Voter FAQ

Election Guide

Why are there so many political parties?

To qualify as a party in New York, an organization must have had a candidate for governor who received at least 50,000 votes in the preceding election. After the 2018 election, eight parties were recognized: Conservative, Democratic, Green, Independence, Libertarian, Republican, Serve America Movement (SAM) and Working Families.

Beginning with the 2020 presidential election, the rules will change and the number of parties will shrink. In order to qualify, a political organization will need to have had a candidate who received at least 130,000 votes or 2 percent of the total (whichever is greater) in the last gubernatorial election as well as the last presidential election. Using that criteria, the only parties that qualified in the 2018 gubernatorial election were the Republican, Democratic and Conservative; they will also need to achieve the same minimums in the 2020 election.

I received a call from a candidate saying she knew I had received my absentee ballot. How did she know?

Anyone can apply, using the Freedom of Information Law, for voter registration information, including who applied for an absentee ballot, when the person applied and the address where the ballot was sent.

Can I post a ballot selfie?

To prevent vote-buying and coercion, New York law has since 1890 prohibited showing a marked ballot to another person, and in 2017 a federal court upheld the state’s interpretation that the restriction includes posting a photo online. A bill introduced in the state Legislature this year to legalize ballot selfies died in committee.

Do the same people run in every election?

It can seem that way. According to Ballotpedia, there are 339 state legislative races nationwide between the same two candidates who faced each other in the previous race. In New York, there are a dozen such races, including two in the Highlands, for the 41st Senate district (Sue Serino and Karen Smythe) and the 95th Assembly district (Sandy Galef and Lawrence Chiulli).

Why does Putnam have only one early-voting site?

Under state law, counties must have one polling site for every full increment of 50,000 registered voters, although they can choose to have more. Putnam has 69,409 registered voters so is only required to have one site, which it located at the Board of Elections at 25 Old Route 6 in Carmel. Dutchess has 194,810 registered voters so it must have at least three. It created five, including one at Fishkill Town Hall, 807 Route 52. The hours for each are below.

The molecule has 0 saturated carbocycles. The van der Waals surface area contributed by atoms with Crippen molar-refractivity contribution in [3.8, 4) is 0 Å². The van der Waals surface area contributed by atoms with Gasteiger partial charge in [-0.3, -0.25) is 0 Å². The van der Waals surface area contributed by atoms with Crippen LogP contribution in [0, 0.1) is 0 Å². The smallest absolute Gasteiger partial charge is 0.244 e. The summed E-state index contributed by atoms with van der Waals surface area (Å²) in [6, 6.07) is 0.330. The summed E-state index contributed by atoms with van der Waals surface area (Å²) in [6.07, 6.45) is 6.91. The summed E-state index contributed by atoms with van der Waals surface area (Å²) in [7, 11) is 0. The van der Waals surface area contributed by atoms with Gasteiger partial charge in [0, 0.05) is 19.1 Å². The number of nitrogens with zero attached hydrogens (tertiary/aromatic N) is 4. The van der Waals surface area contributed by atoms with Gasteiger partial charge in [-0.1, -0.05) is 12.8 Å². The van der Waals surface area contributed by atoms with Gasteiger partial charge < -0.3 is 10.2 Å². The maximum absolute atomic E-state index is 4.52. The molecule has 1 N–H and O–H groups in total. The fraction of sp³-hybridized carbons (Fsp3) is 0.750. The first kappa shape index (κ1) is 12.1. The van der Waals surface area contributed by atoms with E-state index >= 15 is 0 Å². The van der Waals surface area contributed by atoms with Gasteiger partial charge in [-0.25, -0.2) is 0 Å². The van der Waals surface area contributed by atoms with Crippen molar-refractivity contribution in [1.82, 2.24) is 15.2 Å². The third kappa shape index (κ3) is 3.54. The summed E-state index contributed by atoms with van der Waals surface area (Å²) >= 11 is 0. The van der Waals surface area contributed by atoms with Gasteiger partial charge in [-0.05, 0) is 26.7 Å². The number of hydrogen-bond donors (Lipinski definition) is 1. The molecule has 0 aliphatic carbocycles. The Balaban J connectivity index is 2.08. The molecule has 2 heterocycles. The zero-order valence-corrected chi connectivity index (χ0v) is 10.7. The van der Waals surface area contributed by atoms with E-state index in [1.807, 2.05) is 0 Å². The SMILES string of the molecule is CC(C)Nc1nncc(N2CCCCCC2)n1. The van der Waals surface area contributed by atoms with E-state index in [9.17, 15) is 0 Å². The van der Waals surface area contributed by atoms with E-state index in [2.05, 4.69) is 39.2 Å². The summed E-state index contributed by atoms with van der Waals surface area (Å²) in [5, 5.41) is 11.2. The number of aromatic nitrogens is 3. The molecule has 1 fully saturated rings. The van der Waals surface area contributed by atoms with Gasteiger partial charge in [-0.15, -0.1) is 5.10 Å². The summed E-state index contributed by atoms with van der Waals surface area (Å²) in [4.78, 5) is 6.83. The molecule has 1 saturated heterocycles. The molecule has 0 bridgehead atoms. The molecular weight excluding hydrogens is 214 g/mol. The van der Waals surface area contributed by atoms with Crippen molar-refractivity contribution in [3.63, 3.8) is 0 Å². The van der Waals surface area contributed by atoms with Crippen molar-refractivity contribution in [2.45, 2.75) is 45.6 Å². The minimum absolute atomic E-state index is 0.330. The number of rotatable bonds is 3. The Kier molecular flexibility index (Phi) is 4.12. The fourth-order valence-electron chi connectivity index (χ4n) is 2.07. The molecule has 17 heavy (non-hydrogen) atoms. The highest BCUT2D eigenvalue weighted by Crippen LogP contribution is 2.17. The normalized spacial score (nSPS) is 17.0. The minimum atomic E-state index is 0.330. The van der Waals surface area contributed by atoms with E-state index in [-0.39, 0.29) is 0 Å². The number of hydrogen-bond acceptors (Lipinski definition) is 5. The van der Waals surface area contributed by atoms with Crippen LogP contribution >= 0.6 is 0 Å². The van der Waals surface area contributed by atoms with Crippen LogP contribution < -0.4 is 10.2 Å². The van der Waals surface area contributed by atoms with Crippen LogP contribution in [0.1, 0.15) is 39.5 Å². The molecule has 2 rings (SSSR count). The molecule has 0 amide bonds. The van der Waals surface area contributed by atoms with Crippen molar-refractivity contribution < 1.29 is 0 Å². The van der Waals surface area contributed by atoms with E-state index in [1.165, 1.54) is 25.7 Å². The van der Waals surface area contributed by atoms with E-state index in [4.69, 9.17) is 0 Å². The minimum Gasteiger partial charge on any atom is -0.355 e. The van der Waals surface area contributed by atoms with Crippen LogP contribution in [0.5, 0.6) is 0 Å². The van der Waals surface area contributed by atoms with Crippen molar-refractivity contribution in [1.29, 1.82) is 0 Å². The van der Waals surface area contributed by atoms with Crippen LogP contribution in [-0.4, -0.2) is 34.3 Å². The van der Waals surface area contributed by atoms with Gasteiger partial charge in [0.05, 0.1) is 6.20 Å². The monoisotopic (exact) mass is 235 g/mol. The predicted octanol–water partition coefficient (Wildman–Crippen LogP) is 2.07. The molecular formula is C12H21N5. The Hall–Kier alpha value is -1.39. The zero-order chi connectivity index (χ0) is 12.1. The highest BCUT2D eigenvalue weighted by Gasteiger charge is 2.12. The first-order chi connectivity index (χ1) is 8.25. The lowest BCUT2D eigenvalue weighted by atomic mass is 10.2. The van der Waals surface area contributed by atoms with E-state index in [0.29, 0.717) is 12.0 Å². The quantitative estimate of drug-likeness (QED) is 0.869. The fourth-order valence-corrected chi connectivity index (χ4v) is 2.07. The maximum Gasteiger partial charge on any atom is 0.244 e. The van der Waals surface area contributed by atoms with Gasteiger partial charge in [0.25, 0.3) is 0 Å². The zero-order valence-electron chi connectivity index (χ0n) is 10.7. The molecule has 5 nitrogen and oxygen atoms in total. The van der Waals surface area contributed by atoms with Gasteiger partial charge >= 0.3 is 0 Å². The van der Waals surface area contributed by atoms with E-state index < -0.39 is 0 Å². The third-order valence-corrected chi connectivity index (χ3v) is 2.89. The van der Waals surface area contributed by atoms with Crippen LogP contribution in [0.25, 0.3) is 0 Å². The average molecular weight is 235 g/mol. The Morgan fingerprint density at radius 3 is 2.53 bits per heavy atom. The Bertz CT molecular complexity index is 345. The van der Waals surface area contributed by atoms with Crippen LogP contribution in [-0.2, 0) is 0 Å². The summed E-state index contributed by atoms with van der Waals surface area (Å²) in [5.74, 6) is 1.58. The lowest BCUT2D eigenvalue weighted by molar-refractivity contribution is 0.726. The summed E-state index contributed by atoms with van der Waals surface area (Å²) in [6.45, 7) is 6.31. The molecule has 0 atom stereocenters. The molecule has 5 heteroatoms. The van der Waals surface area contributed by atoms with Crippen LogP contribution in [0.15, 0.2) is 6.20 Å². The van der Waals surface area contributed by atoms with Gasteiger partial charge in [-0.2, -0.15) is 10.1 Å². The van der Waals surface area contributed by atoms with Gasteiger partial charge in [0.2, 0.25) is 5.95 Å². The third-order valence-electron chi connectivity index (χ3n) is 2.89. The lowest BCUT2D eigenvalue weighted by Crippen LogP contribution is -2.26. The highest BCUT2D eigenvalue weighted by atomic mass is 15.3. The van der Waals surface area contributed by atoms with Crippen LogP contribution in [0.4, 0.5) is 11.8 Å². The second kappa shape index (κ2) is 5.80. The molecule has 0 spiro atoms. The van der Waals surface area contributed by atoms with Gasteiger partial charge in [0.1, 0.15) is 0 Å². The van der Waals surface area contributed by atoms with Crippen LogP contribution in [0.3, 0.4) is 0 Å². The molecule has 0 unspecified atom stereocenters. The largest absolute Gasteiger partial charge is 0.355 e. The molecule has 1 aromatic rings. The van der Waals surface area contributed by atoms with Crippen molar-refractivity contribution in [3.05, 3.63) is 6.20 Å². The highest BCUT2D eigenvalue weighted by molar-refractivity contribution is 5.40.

Putnam County
SAT 24: 9a – 2p
SUN 25: 9a – 2p
MON 26: 9a – 5p
TUES 27: 9a – 8p
WED 28: 9a – 5p
THURS 29: 9a – 8p
FRI 30: 9a – 5p
SAT 31: 9a – 2p
SUN 1: 9a – 2p

Dutchess County
SAT 24: 12 – 5p
SUN 25: 12 – 5p
MON 26: 9a – 5p
TUES 27: 12 – 8p
WED 28: 9a – 5p
THURS 29: 12 – 8p
FRI 30: 9a – 5p
SAT 31: 9a – 4p
SUN 1: 12 – 5p

Can I still vote in person if I submit an absentee ballot?

Yes. Absentee ballots aren’t counted until after Election Day, so if you vote in person, election officials in New York state will void your mail vote. During the June 23 primary election, 22 voters in Putnam and 90 in Dutchess did that. However, it’s still a crime to intentionally vote twice. According to a database compiled by the Heritage Foundation, there have been two convictions in the state since 1983 for doing that and three for forging absentee ballots.

Can I still vote by mail?

Yes, but the window is closing. You must be registered to vote (the deadline has passed for the Nov. 3 election) and download an application at or Select one of six reasons for your request, such as that you will not be in the county on Election Day or that you have a “temporary illness.” The definition of the latter now includes “being unable to appear due to risk of contracting or spreading a communicable disease like COVID-19.”

Submit the signed form to the Board of Elections. In Dutchess, it can be faxed to 845-486-2483 or emailed to [email protected]. In Putnam, it must be mailed to the BOE at 25 Old Route 6, Carmel, NY 10512. The deadline is Tuesday (Oct. 27), although the U.S. Postal Service has said it cannot guarantee delivery of absentee ballots for applications received within 15 days of the election. However, you can apply for and receive an absentee ballot at the Board of Elections up to the day before the election (Nov. 2).

When you receive your absentee ballot, fill it out and slide it into the envelope provided. Unless you sign and date the oath and the inner envelope (containing the ballot) is sealed inside the outer envelope, it will not be counted. If mailed, the ballot must be postmarked by Nov. 3. But it also can be dropped off at the Board of Elections, at any early voting site or at the polls on Election Day. To check the status of your submitted ballot, visit or

One thought on “Voter FAQ

  1. Thank you for your Election Guide. Unfortunately, I think the first question in the “Voter FAQ” should have been, “Why don’t I have viable alternative choices to vote for?”

    The honest answer is the Democrat/Republican duopoly controls the rulemaking that governs our elections. That’s why they implemented higher-vote thresholds that only affect the ability of the third-, fourth- and fifth-party candidates to get on the ballot.

    This is just one example of how big-money interests and entrenched power are undermining our democracy. Give smaller parties a chance: Vote for your candidate(s) on the alternative party line, e.g., Biden-Harris on the Working Families line. This will give alternative parties the votes they need to reach the threshold to continue to appear on the ballot, and the opportunity to truly represent the people.